CHICAGO, Illinois-- The High-Speed Rail Alliance, formerly the Midwest High-Speed Rail Association, held its Fall Meeting Wednesday, October 23.
The group, which supports rail projects across the state, discussed the new passenger rail line from Chicago to the Quad Cities, that $225 million was appropriated for in the Illinois capital bill, passed in June of this year. $275 million for Amtrak funding was also passed in the capital bill that's supposed to go from Chicago to Rockford.
Illinois State Senator Steve Stadelman from Rockford was at the event, talking about the impact the Rockford line is supposed to have for Northern Illinois. No lawmakers from the Illinois Quad Cities were at the event Wednesday, but Illinois Deputy Governor Christian Mitchell was. He accepted an award on Governor J.B. Pritzker's behalf, for helping secure the funding for the passenger rail line.
"That was one of the projects the original funding came from in Illinois' Jobs Now Capital Program," Mitchell said when referring to the QC to Chicago line. "Governor [Bruce] Rauner paused it. Governor Pritzker has recommitted to it."
The line from Chicago to Bureau County is already in use for passenger trains, but the line from Bureau County to Moline is not ready. The state still has to work out a deal with the owner of that part of the line, the Iowa Interstate Railroad. Otherwise, Amtrak, or any sort of passenger train, won't be able to run on it.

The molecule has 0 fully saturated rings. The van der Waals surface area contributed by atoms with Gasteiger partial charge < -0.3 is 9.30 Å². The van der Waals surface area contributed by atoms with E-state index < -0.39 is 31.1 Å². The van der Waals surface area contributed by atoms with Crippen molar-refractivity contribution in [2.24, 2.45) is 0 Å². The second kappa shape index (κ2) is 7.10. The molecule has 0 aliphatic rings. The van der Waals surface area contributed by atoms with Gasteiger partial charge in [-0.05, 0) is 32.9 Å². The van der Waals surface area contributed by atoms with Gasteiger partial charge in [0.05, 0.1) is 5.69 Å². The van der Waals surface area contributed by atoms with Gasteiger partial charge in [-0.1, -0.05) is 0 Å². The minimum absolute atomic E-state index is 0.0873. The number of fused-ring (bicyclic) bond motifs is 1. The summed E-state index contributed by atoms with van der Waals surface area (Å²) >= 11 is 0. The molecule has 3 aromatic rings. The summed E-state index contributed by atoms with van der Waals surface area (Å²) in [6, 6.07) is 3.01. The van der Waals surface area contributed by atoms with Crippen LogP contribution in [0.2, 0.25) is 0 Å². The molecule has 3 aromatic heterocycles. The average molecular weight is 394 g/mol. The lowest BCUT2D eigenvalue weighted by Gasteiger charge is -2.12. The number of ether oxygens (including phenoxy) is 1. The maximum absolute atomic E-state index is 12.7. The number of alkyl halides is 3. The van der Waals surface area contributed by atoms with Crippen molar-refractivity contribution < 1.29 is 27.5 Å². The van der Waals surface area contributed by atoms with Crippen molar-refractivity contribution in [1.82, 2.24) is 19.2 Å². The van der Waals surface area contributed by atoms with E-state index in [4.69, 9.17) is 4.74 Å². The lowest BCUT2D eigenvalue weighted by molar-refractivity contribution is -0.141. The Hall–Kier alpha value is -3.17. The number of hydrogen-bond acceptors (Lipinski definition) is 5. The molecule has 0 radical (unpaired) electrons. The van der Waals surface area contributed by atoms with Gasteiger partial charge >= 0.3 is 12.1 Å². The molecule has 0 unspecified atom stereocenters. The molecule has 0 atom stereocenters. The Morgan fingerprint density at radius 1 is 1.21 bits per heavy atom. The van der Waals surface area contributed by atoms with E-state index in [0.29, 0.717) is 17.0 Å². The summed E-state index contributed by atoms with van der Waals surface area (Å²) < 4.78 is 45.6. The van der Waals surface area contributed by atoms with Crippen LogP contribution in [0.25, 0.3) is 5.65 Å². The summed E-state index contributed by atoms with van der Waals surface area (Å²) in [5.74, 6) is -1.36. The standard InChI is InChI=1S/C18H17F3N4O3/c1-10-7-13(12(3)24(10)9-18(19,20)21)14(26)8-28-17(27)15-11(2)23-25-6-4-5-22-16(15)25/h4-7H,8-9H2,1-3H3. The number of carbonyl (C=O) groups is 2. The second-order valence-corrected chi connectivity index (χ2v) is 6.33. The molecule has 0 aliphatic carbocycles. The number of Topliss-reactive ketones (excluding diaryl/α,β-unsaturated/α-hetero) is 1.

Wednesday morning though, Illinois Department of Transportation Spokesman Guy Tridgell released a statement on the discussions saying, "The...negotiations are progressing and we are optimistic that we will reach agreement in the near future."
Mitchell understands why people are tired of hearing about delays to the route.
"I think it comes down to leadership," Mitchell said Wednesday when asked why this project hasn't happened yet. "Governor Pritzker is committed to this. He's recommitted to it. Governor [Pat] Quinn originally funded it, but then didn't get it done. Bruce Rauner eventually paused the funding, and now you've got a governor who's shown a capacity to get big things done with a $45 billion capital bill with an unprecedented amount of funding for mass transit."
Also Wednesday, Tridgell said, IDOT is working with the Federal Railroad Administration to extend the federal grant for funding of the project. It currently expires at the end of November.
"We submitted a request to extend the grant in early September and feel confident we will receive notice of an extension soon," Tridgell said.